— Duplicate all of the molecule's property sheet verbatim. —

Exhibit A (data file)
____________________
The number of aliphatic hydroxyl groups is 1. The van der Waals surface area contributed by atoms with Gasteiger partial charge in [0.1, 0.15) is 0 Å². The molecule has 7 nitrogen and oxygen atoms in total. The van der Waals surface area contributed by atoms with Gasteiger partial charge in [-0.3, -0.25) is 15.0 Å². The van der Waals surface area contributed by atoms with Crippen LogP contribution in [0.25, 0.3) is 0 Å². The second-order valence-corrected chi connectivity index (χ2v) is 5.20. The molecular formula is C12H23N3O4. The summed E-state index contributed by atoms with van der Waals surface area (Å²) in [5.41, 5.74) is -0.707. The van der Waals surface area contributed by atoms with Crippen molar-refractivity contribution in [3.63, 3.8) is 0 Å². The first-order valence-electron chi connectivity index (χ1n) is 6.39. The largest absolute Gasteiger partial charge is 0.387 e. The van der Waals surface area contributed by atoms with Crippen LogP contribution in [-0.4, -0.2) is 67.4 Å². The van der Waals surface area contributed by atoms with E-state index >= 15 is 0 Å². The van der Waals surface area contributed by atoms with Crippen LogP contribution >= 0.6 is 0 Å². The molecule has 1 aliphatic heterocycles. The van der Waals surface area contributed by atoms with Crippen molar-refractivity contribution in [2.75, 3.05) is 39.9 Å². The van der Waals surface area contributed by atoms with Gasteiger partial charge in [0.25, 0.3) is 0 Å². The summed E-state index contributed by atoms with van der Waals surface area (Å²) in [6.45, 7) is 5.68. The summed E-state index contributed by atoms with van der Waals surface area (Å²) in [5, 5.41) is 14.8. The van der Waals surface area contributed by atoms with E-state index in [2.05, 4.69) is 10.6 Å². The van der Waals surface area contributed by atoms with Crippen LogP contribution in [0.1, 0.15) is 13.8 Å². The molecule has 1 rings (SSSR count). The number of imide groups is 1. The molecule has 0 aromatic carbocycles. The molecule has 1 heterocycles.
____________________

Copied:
The number of aliphatic hydroxyl groups is 1. The van der Waals surface area contributed by atoms with Gasteiger partial charge in [0.1, 0.15) is 0 Å². The molecule has 7 nitrogen and oxygen atoms in total. The van der Waals surface area contributed by atoms with Gasteiger partial charge in [-0.3, -0.25) is 15.0 Å². The van der Waals surface area contributed by atoms with Crippen LogP contribution in [0.25, 0.3) is 0 Å². The second-order valence-corrected chi connectivity index (χ2v) is 5.20. The molecular formula is C12H23N3O4. The summed E-state index contributed by atoms with van der Waals surface area (Å²) in [5.41, 5.74) is -0.707. The van der Waals surface area contributed by atoms with Crippen molar-refractivity contribution in [3.63, 3.8) is 0 Å². The first-order valence-electron chi connectivity index (χ1n) is 6.39. The largest absolute Gasteiger partial charge is 0.387 e. The van der Waals surface area contributed by atoms with Crippen LogP contribution in [-0.4, -0.2) is 67.4 Å². The van der Waals surface area contributed by atoms with E-state index >= 15 is 0 Å². The van der Waals surface area contributed by atoms with Crippen LogP contribution >= 0.6 is 0 Å². The molecule has 1 aliphatic heterocycles. The van der Waals surface area contributed by atoms with Crippen molar-refractivity contribution in [2.75, 3.05) is 39.9 Å². The van der Waals surface area contributed by atoms with Gasteiger partial charge in [0.25, 0.3) is 0 Å². The summed E-state index contributed by atoms with van der Waals surface area (Å²) in [6.45, 7) is 5.68. The summed E-state index contributed by atoms with van der Waals surface area (Å²) in [5, 5.41) is 14.8. The van der Waals surface area contributed by atoms with E-state index in [2.05, 4.69) is 10.6 Å². The van der Waals surface area contributed by atoms with Crippen LogP contribution in [0.1, 0.15) is 13.8 Å². The molecule has 1 rings (SSSR count). The number of imide groups is 1. The molecule has 0 aromatic carbocycles. The molecule has 1 heterocycles.